“If Edward had been called down, Dilly was very late. She waited outside for a moment, very close to the front door, perhaps only an inch from it. She could feel her breath against the wood. The smell from her mouth was like pickle. She could see cracks in the red paint. Inside one was the tiniest insect – its legs poking out, awkwardly. She put her hand on the knob. She took it off again. Sometimes doors could seem impossible. Impossible to open. Impossible to walk through. She felt as if she was the door, as if her own body was shut. Her hair was wet and stupid. Her coat was dripping. Lordy! Have you been for a dip at the river club, Dilly? She could hear cars on the street, the squealing brakes of a bicycle as it slowed at the bottom of the hill.
Recently, Mummy had arranged a session with Merrick, the psychoanalyst who lived at number 52, to talk about things like this, and give Dilly “a bit of a boost”. You can tell me anything you like, Merrick had said. Anything about anything. It had seemed almost like a riddle, the way he’d said that. Should we start with why you came back from London? Merrick had been wearing terrible socks with orange diamonds on the ankles, perhaps in an ironic way. It was strange seeing him away from Mummy’s parties, where he was usually dancing, or flirting with Cleo. His practice was in the basement of his own house, and Dilly could see the shoes and legs of people walking past on the street above. She even saw the red-tipped, winking underparts of a dog. The furniture wasn’t leather; it was suede, mustard color. There was a painting on the wall that was abstract but looked like a woman with a whirlpool in her stomach. Was it supposed to look that way, Dilly had wondered, or did it look like different things to different people? Was it, in fact, a kind of test?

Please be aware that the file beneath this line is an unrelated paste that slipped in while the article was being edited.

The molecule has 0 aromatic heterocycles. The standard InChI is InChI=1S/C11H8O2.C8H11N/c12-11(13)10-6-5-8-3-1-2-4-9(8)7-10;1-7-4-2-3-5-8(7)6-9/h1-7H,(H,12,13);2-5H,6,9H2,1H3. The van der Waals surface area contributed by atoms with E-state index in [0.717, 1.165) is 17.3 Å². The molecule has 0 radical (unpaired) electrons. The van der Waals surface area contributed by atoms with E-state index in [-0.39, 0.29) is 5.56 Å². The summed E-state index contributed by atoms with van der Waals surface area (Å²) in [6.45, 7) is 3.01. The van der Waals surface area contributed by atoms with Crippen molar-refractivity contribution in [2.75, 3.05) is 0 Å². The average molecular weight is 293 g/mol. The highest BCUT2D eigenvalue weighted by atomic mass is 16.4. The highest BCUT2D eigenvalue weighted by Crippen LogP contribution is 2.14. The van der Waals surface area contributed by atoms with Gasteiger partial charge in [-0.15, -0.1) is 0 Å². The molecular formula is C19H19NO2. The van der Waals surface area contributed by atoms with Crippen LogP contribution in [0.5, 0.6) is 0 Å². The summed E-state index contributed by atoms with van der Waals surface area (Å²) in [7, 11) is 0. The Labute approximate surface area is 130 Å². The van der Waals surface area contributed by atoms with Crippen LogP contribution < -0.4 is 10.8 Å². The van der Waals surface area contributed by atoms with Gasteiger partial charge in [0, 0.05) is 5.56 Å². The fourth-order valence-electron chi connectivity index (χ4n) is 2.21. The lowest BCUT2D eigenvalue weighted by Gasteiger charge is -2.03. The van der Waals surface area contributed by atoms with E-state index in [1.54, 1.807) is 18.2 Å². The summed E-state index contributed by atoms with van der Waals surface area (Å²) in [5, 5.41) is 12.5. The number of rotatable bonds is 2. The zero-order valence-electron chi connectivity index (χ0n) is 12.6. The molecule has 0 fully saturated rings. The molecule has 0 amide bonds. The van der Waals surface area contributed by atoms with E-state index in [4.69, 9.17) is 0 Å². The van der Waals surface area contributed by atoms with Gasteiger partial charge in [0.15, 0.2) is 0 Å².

Dilly had prepared things to say to Merrick, all very carefully thought through, but she hadn’t said much in the end. After my bag was stolen, I didn’t feel very safe in London. The truth was, no single cataclysmic incident had occurred. It was more a series of daily stumbles, problems she couldn’t solve alone. The forgetting of meals, not forgetting exactly but being defeated by so many options, and rent payments, not making the milk convert to perfect, solid foam in the cafe where she worked. Merrick had looked rather skeptical and bored for most of the hour, then, towards the end, disappointed. He’d finished the session with a little talk about boundaries and identity within a family, he’d used a fishing-net metaphor, and Dilly had felt uncomfortable and was glad when it was over. Mummy hadn’t asked her about the session.”
(Verhalen. Stuk uit “The Grotesques”)